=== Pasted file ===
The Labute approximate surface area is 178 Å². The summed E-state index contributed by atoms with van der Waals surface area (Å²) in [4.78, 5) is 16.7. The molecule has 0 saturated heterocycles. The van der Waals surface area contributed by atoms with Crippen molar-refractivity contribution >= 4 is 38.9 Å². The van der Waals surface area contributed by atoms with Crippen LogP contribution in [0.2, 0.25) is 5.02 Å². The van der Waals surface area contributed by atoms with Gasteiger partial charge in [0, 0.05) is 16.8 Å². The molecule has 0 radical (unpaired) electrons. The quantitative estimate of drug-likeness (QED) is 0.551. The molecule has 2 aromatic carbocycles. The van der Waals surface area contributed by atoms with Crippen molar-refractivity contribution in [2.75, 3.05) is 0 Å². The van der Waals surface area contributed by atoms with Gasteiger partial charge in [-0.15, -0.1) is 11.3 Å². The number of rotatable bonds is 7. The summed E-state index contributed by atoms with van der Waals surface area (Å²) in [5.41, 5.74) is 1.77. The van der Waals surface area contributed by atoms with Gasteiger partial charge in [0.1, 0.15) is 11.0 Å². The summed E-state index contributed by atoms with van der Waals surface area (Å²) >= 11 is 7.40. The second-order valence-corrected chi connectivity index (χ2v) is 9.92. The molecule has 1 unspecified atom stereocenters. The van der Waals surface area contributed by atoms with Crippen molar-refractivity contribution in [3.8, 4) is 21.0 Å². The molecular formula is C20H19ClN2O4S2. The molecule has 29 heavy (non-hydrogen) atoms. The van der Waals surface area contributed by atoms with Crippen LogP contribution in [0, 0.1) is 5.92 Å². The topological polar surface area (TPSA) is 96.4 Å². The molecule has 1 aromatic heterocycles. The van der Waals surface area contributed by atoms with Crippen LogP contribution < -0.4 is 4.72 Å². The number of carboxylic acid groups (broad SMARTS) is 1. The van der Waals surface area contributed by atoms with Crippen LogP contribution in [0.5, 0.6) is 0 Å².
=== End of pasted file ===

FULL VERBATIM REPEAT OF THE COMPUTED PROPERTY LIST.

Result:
The Labute approximate surface area is 178 Å². The summed E-state index contributed by atoms with van der Waals surface area (Å²) in [4.78, 5) is 16.7. The molecule has 0 saturated heterocycles. The van der Waals surface area contributed by atoms with Crippen molar-refractivity contribution >= 4 is 38.9 Å². The van der Waals surface area contributed by atoms with Crippen LogP contribution in [0.2, 0.25) is 5.02 Å². The van der Waals surface area contributed by atoms with Gasteiger partial charge in [0, 0.05) is 16.8 Å². The molecule has 0 radical (unpaired) electrons. The quantitative estimate of drug-likeness (QED) is 0.551. The molecule has 2 aromatic carbocycles. The van der Waals surface area contributed by atoms with Crippen molar-refractivity contribution in [2.75, 3.05) is 0 Å². The van der Waals surface area contributed by atoms with Gasteiger partial charge in [-0.15, -0.1) is 11.3 Å². The number of rotatable bonds is 7. The summed E-state index contributed by atoms with van der Waals surface area (Å²) in [5.41, 5.74) is 1.77. The van der Waals surface area contributed by atoms with Gasteiger partial charge in [0.1, 0.15) is 11.0 Å². The summed E-state index contributed by atoms with van der Waals surface area (Å²) >= 11 is 7.40. The second-order valence-corrected chi connectivity index (χ2v) is 9.92. The molecule has 1 unspecified atom stereocenters. The van der Waals surface area contributed by atoms with Crippen molar-refractivity contribution in [3.8, 4) is 21.0 Å². The molecular formula is C20H19ClN2O4S2. The molecule has 29 heavy (non-hydrogen) atoms. The van der Waals surface area contributed by atoms with Crippen LogP contribution in [0, 0.1) is 5.92 Å². The topological polar surface area (TPSA) is 96.4 Å². The molecule has 1 aromatic heterocycles. The van der Waals surface area contributed by atoms with Crippen LogP contribution < -0.4 is 4.72 Å². The number of carboxylic acid groups (broad SMARTS) is 1. The van der Waals surface area contributed by atoms with Crippen LogP contribution in [0.5, 0.6) is 0 Å².